'We Need To Be Ready' - Northeast Reckons With Chemical Contamination At EPA Forum
New Englanders had a chance to speak out this week about what they want to see in new Environmental Protection Agency rules for industrial chemicals in drinking water – but residents say the proof that they were heard will be in what the regulators do next.
The EPA’s two-day meeting in Exeter was the agency’s first regional public input session on its plans for a broad class of chemicals known as PFAS, or per- and polyfluoroalkyl substances.
PFAS include chemicals such as PFOA and PFOS, commonly used until around 2000 by companies like 3M and Dupont in a huge range of products – from non-stick Teflon pans and Gore-Tex jackets, to firefighting foams and stain-resistant carpets.
But the PFAS category encompasses thousands of man-made chemicals in all – most of them unregulated, many found in high levels in drinking water around former military installations, fire stations, landfills and factories.Hear NHPR's Morning Edition host Rick Ganley speak with reporter Annie Ropeik about the PFAS meeting.
While a recent federal report says PFAS levels in Americans’ blood are declining, existing contamination in drinking water or human bodies will still take decades to break down.
Some PFAS have been linked to cancer, developmental and reproductive issues, high cholesterol, kidney and liver problems, and preeclampsia and hypertension in pregnant women.
New Hampshire in the spotlight
Nearly 200 residents and public officials from all six New England states were at the EPA meeting June 24-25 – but the predominant testimony came from neighbors of Pease International Tradeport in Portsmouth and the Saint Gobain plastics factory in Merrimack.
Pease was one of the first major PFAS investigation sites in New England. Chemicals were found at high levels in the public water system in 2014.
Andrea Amico co-founded Testing for Pease and made several presentations at the forum. Her kids ingested PFAS while in daycare at Pease, which she says brings her guilt every day.
“This situation has really robbed me of some of my happiness as a mother, as a person, and that’s something I can never get back,” she says.
Amico and others called for stricter limits on PFAS as soon as possible – they suggested 1 part per trillion, compared to the EPA’s current non-binding limit of 70 parts per trillion, which New Hampshire has adopted.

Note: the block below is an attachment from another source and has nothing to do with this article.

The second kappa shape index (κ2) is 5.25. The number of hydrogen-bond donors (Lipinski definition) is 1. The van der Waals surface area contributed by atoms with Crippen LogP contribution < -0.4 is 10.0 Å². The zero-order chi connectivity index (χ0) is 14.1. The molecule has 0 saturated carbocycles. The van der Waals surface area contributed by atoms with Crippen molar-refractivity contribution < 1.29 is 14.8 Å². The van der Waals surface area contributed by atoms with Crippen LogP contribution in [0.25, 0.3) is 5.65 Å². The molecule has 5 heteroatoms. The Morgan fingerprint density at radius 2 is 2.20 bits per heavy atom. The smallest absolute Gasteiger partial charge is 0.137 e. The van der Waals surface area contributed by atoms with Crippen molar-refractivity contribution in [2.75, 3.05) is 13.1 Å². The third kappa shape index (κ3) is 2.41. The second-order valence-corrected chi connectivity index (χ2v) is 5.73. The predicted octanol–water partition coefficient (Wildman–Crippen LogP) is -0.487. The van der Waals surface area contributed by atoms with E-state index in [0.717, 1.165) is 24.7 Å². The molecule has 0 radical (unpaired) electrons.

The meeting came soon after the release of a report from an arm of the Centers for Disease Control, which said certain PFAS can threaten human health at levels seven to 10 times lower than that EPA advisory.
The findings, which EPA had reportedly wanted withheld, mean many wells considered safe under current state laws would be deemed risky by the CDC.
The agency’s toxicology director, Bill Cibulas, made an unscheduled appearance at the Exeter meeting’s agenda to say the CDC study was based on data that’s still “uncertain.”
“This is not a bright line here – these are not regulatory actions, they’re not necessarily thresholds,” Cibulas said. “We’re not saying that exposures estimated above our minimal risk levels are to be associated with health effects. For us, what it means is we need to look more closely at the community.”
‘Looking down the barrel of a gun’
Communities that worry about their wells still want action from state and federal regulators.
Several Merrimack residents testified about cancers and other conditions they suspect are linked to PFAS from Saint Gobain. They called for New Hampshire to lower its PFAS limit, do more blood tests to get data from citizens, and provide more bottled water.
And residents near the Seacoast’s Coakley Landfill Superfund site also asked the state to be proactive. High levels of PFAS have been found around the landfill, and are already present in some neighbors’ wells at levels the CDC has deemed potentially risky.